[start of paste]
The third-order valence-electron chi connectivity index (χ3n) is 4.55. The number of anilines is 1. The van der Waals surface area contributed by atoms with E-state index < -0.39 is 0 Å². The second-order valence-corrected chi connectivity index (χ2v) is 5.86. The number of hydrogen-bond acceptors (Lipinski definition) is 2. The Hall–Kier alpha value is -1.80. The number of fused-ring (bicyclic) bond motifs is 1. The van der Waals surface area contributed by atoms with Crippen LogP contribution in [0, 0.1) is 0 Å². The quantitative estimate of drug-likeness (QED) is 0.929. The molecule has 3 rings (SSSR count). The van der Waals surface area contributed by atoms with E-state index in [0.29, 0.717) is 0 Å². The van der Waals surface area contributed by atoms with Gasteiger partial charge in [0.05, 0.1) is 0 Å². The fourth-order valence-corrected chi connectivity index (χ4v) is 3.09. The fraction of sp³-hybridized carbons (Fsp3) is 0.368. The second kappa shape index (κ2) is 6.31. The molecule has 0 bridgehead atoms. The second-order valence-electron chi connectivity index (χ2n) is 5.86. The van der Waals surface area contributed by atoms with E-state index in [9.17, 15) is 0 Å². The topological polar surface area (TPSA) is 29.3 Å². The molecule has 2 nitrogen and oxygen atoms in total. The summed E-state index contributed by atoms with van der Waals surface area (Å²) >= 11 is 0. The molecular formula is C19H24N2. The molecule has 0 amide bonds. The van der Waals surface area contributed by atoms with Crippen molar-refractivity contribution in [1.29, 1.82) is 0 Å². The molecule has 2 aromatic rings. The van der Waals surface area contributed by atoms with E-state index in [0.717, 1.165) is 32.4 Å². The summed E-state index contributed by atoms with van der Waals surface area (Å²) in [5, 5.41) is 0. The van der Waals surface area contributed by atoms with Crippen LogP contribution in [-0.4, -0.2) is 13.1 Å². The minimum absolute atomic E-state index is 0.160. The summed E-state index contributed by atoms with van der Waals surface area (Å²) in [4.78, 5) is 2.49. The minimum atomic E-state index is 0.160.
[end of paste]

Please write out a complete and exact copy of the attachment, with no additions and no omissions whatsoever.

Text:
The third-order valence-electron chi connectivity index (χ3n) is 4.55. The number of anilines is 1. The van der Waals surface area contributed by atoms with E-state index < -0.39 is 0 Å². The second-order valence-corrected chi connectivity index (χ2v) is 5.86. The number of hydrogen-bond acceptors (Lipinski definition) is 2. The Hall–Kier alpha value is -1.80. The number of fused-ring (bicyclic) bond motifs is 1. The van der Waals surface area contributed by atoms with Crippen LogP contribution in [0, 0.1) is 0 Å². The quantitative estimate of drug-likeness (QED) is 0.929. The molecule has 3 rings (SSSR count). The van der Waals surface area contributed by atoms with E-state index in [0.29, 0.717) is 0 Å². The van der Waals surface area contributed by atoms with Gasteiger partial charge in [0.05, 0.1) is 0 Å². The fourth-order valence-corrected chi connectivity index (χ4v) is 3.09. The fraction of sp³-hybridized carbons (Fsp3) is 0.368. The second kappa shape index (κ2) is 6.31. The molecule has 0 bridgehead atoms. The second-order valence-electron chi connectivity index (χ2n) is 5.86. The van der Waals surface area contributed by atoms with E-state index in [9.17, 15) is 0 Å². The topological polar surface area (TPSA) is 29.3 Å². The molecule has 2 nitrogen and oxygen atoms in total. The summed E-state index contributed by atoms with van der Waals surface area (Å²) >= 11 is 0. The molecular formula is C19H24N2. The molecule has 0 amide bonds. The van der Waals surface area contributed by atoms with Crippen molar-refractivity contribution in [1.29, 1.82) is 0 Å². The molecule has 2 aromatic rings. The van der Waals surface area contributed by atoms with E-state index in [0.717, 1.165) is 32.4 Å². The summed E-state index contributed by atoms with van der Waals surface area (Å²) in [5, 5.41) is 0. The van der Waals surface area contributed by atoms with Crippen LogP contribution in [-0.4, -0.2) is 13.1 Å². The minimum absolute atomic E-state index is 0.160. The summed E-state index contributed by atoms with van der Waals surface area (Å²) in [4.78, 5) is 2.49. The minimum atomic E-state index is 0.160.